Strengthening Impact Pathways through understanding the Adoption Process

There is a growing and much-needed focus on identifying ‘impact pathways’ in agricultural research and development projects – the ways that causal links between research and its intended impacts can be identified. This includes identification of the partnerships needed to deliver on change.

With thanks to the Crawford Fund, Dr Jay Cummins and Dr Geoff Kuehne presented an ‘impact pathways’ training course for Indonesian agricultural professionals in Denpasar, Indonesia in late July this year.

The attendees were involved in a highly participatory training program that was a new experience for many of them, including a high level of interaction, small and large group activities and facilitated discussions.

The highlight of the training was the opportunity for participants to apply their new skills and knowledge at an investigative field visit to a local farmer association, which provided the ideal environment to explore local farming systems constraints and how these may be overcome.

The group were extremely enthusiastic and actively participated in the rapid field assessment of the operations of a local Balinese water user association (Subak) village group. . Participants were able to conduct farmer interviews to gain quality information on constraints to adoption of new practices and identify the importance of traditional cultural and religious belief systems and how these strongly influence farmer behaviour.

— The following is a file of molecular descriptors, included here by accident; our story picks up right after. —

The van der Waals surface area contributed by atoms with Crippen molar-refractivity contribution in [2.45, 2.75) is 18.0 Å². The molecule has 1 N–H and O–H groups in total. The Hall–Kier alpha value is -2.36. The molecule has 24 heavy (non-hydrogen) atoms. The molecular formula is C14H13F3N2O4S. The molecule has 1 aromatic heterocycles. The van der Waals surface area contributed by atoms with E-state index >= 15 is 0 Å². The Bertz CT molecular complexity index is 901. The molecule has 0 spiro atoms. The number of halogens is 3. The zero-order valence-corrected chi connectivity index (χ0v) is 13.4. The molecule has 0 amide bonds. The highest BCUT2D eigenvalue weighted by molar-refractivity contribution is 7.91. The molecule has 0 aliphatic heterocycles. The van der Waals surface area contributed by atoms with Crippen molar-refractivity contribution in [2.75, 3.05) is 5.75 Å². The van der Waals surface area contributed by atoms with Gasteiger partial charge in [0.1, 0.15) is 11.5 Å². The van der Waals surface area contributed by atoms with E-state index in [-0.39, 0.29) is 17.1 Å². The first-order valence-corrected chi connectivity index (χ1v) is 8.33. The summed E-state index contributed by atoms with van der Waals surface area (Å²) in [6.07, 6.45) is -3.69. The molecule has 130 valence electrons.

The participants passionately identified what they considered to be the major challenges and constraints facing Balinese agriculture and smallholder farmers, with particular reference to the Subak system. The constraints were then categorised as being social, economic and environmental. They were able to identify and recognise the value in linking agricultural systems constraints to designing extension related capacity building programs.  “They gained a greater appreciation of the need to provide focused training programs that provide tangible outcomes in terms of the relationships between research, development and practice change”, Dr Cummins said.

Feedback from the participants was very positive: “The trainers helped to provide a positive learning environment that motivated many of the participants” and “The tools learnt for the training was very practical and I will be able to apply it to my local community”.

Outcomes from this training program will provide the opportunity to strengthen and build relationships between the participants engaged in the program, Udayana University and Australian researchers.

“Participants, including senior academic staff through to the University Rector, now recognise the opportunities for working collaboratively in the future. The training program has been instrumental in building the relationships between all participants and the Australian trainers,” Dr Cummins concluded.